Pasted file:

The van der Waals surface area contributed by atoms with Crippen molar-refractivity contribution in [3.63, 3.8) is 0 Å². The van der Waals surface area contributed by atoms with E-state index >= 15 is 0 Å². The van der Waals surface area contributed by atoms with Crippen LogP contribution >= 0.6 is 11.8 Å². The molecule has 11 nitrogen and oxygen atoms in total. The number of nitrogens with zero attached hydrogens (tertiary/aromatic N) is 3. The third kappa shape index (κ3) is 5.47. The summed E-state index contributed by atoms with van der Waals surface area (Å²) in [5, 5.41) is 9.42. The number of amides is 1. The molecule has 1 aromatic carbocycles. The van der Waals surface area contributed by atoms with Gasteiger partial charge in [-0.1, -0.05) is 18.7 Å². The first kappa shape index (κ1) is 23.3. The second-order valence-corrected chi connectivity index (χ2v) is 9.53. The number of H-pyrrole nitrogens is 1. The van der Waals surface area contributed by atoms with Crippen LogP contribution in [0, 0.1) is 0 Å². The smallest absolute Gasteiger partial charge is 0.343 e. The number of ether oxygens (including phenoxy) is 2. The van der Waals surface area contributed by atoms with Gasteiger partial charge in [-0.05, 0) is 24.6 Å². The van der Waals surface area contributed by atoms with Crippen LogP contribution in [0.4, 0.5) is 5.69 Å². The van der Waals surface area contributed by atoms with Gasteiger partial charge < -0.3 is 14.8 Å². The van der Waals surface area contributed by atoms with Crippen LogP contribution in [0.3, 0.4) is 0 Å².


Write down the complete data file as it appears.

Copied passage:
The van der Waals surface area contributed by atoms with Crippen molar-refractivity contribution in [3.63, 3.8) is 0 Å². The van der Waals surface area contributed by atoms with E-state index >= 15 is 0 Å². The van der Waals surface area contributed by atoms with Crippen LogP contribution >= 0.6 is 11.8 Å². The molecule has 11 nitrogen and oxygen atoms in total. The number of nitrogens with zero attached hydrogens (tertiary/aromatic N) is 3. The third kappa shape index (κ3) is 5.47. The summed E-state index contributed by atoms with van der Waals surface area (Å²) in [5, 5.41) is 9.42. The number of amides is 1. The molecule has 1 aromatic carbocycles. The van der Waals surface area contributed by atoms with Gasteiger partial charge in [-0.1, -0.05) is 18.7 Å². The first kappa shape index (κ1) is 23.3. The second-order valence-corrected chi connectivity index (χ2v) is 9.53. The number of H-pyrrole nitrogens is 1. The van der Waals surface area contributed by atoms with Crippen LogP contribution in [0, 0.1) is 0 Å². The smallest absolute Gasteiger partial charge is 0.343 e. The number of ether oxygens (including phenoxy) is 2. The van der Waals surface area contributed by atoms with Gasteiger partial charge in [-0.05, 0) is 24.6 Å². The van der Waals surface area contributed by atoms with Crippen LogP contribution in [0.4, 0.5) is 5.69 Å². The van der Waals surface area contributed by atoms with Gasteiger partial charge < -0.3 is 14.8 Å². The van der Waals surface area contributed by atoms with Crippen LogP contribution in [0.3, 0.4) is 0 Å².